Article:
East Texans Chime In On New Calorie-Burning Drink

It sounds to good to be true: burning calories by drinking soda. But that's exactly what Coca-Cola is claiming with their latest product. Enviga hit stores across Texas last month. While the makers claim the energy drink boosts your metabolism, East Texas dieticians say it's not necessarily a quick fix to drop those extra pounds.

We've all heard "diet and exercise are the only way lose weight" but what if there was a magic pill or perhaps a drink that could burn calories?

"Very skeptical...there's no magic pills," says Carolyn Mitchell.

"I wouldn't know how...but we're always looking to cut the corner," says Jason Little.

Walking ten to 15 minutes on a treadmill you can burn about a hundred calories but three cans of Enviga claim it can do the same thing.

"I think it would work." We gave a can to Jason Little.  He works out at Elite Gym in Longview six days a week.

"It's real good," he says. "If it's going to give me the energy that I need, I'm going to definitely drink it before my workout."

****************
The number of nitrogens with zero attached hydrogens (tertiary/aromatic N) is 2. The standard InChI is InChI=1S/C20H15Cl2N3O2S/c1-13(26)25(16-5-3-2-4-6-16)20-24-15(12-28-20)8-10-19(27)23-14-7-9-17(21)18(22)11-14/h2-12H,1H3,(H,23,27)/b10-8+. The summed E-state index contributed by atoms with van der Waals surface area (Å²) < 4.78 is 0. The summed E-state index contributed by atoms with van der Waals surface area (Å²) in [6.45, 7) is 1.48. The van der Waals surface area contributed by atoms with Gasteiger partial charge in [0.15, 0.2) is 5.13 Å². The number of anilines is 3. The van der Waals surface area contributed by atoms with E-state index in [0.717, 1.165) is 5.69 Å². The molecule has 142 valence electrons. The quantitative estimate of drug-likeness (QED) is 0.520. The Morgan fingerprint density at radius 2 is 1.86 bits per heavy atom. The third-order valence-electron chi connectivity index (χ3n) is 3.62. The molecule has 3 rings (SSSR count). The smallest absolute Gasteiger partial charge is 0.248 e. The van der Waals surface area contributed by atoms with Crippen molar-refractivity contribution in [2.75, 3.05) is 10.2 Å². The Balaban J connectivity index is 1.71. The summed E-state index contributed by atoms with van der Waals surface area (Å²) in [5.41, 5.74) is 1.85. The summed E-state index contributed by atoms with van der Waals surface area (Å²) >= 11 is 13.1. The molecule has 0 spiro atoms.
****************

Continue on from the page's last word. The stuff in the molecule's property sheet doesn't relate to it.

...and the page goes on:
But not everyone is sold. Carolyn Mitchell has been a personal trainer for more than 30 years.

"The only way you can lose weight is burn more calories than you consume by the foods you eat. This is saying you can consume and burn calories, it's not a quick fix, you can't do it like that," she explains,

A Registered Dietician Stacy Lennon with the Longview Wellness Center agrees.

"This drink is definitely not going to be the thing that is going to help you lose weight...I'm definitely skeptical," she says.

Stacy says in the grand scheme of things 60 to 100 calories a day is not that much.

"You can definitely burn calories other ways and free without having to buy this drink."

So buyers beware. Stacy says Enviga is no magic drink.  Diet and exercise are still the way to go.

The drink has seen its share of controversy. The Center for Science in the Public Interest has sued the makers of Enviga, saying they made fraudulent claims about the drink. However, Coca-Cola stands behind their drink, saying it is meant to complement, not replace, diet and exercise.

Tracy Watler/Reporting: tracy@kltv.com